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Defining events can make or break a company

How does your company deal?

Posted: September 2, 2008 8:12 p.m.
Updated: November 4, 2008 5:00 a.m.
I did some re-reading of the best selling book "Good to Great" by Jim Collins. This was triggered by a recent interview I read of former president Jimmy Carter in the press.

Carter said that whether he (John McCain) was asked about religion, domestic or foreign affairs, every answer came back to McCain's five and a half years as a POW. "John McCain was able to weave in his experience in a Vietnam prison camp, no matter what the question was," Carter said.

In "Good to Great," Collins writes of the Stockdale Paradox, which refers to Admiral Jim Stockdale, the highest ranking officer captured and held as a prisoner in North Vietnam from 1965 to 1973.

The Stockdale Paradox, as developed by Collins, states, "You must retain faith that you will prevail in the end, regardless of the difficulties and, at the same time, confront the most brutal facts of your current reality, whatever they might be."

Many years later, when being interviewed by Collins for "Good to Great," Stockdale was quoted as saying, "I never lost faith in the end of the story. I never doubted not only that I would get out, but also that I would prevail in the end, and turn the experience into the defining event of my life, which in retrospect, I would not trade."

Collins thought for a long time that the Stockdale Paradox applied only to individuals. Later, when Collins told his research staff what he discussed and learned from Stockdale, his staff had a big "ah-ha!"

As potential "Good to Great" companies were being vetted, each of the researchers ran across the same essential findings, which was that the successful companies, unknowingly, adhered to the Stockdale Paradox.

How companies deal with the defining events that challenge their very existence becomes the prism from which they see and operate in, similar to what we do as individuals.

Legend has it that Herb Kelleher and one of his law clients, Texas businessman Rollin King, created the concept that later became Southwest Airlines on a cocktail napkin in a restaurant.

Most people who have heard the story understand that the napkin had three dots on it, representing the cities of Dallas, Houston and San Antonio, and that Kelleher and King would have their planes fly in turn to each city. They felt confident that they could make the business work, that they could prevail and build an airline that did things differently.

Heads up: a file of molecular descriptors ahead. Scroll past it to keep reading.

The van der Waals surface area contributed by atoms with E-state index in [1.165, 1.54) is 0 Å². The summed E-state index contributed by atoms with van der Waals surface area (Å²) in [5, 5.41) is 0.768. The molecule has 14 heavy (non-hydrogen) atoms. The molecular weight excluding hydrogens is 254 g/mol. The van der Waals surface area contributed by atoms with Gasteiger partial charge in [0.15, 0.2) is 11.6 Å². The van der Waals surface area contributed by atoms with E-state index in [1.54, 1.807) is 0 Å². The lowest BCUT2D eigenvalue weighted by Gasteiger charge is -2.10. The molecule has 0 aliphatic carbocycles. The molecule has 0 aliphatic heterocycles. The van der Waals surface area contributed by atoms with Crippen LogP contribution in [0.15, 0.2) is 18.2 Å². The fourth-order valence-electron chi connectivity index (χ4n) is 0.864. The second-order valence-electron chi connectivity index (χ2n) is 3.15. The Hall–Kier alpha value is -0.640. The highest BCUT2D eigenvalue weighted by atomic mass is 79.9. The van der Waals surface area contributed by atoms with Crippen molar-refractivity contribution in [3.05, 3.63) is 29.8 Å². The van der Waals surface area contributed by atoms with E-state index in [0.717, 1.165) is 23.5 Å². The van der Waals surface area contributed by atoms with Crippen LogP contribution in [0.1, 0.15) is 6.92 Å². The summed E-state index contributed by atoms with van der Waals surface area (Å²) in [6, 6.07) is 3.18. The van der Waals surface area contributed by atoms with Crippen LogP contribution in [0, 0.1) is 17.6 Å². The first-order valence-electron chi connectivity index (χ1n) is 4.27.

While they were confident in the long-term viability and success of the company, they had some issues to deal with. One of them, not well remembered or even mentioned much to the outside world, was that Southwest spent a year fighting legal challenges from competitors who did not want Southwest to take that first flight.

The legal challenge and victory over their competition, is likely the prism which the airline and its people continue to operate even now, decades after that fight. I don't mean to suggest that there is a legal challenge around every corner, or that people are paranoid.

I do believe that the company is driven by the need to succeed due directly to their difficult start.
Southwest Airlines is not only the envy of its industry from a service, profitability and human relations perspective, it has a business model that many companies in other industries seek to emulate.

Part of that competitive spirit is the adherence to the simplicity of the business, as demonstrated on that napkin. They stay focused on one main thing, which is to get and keep planes in the air, because that is how they satisfy customers and that is how they make money.

Year end results for 2007 marked Southwest's 35th consecutive year of profitability, unheard of in the industry; actually, unheard of in almost any industry. Southwest operates more than 3,400 flights a day coast-to-coast, making it the largest U.S. carrier based on domestic departures.

Every company, like every individual, has at least one defining event, perhaps more. I worked for a company about 20 years ago that, sadly, had its defining event when it paid employees with cashier's checks.

I also worked for a company that was 100 years old, hit difficult times and made a payroll when the president got a second mortgage on his family home. In the first case, the company went into bankruptcy, in the second, the company grew to a billion dollars.

Guess which company still has product on the supermarket shelf?

Kenneth W. Keller is president of Renaissance Executive Forums in Valencia, bringing business owners together in facilitated peer advisory boards. His column represents his own views and not necessarily those of The Signal.


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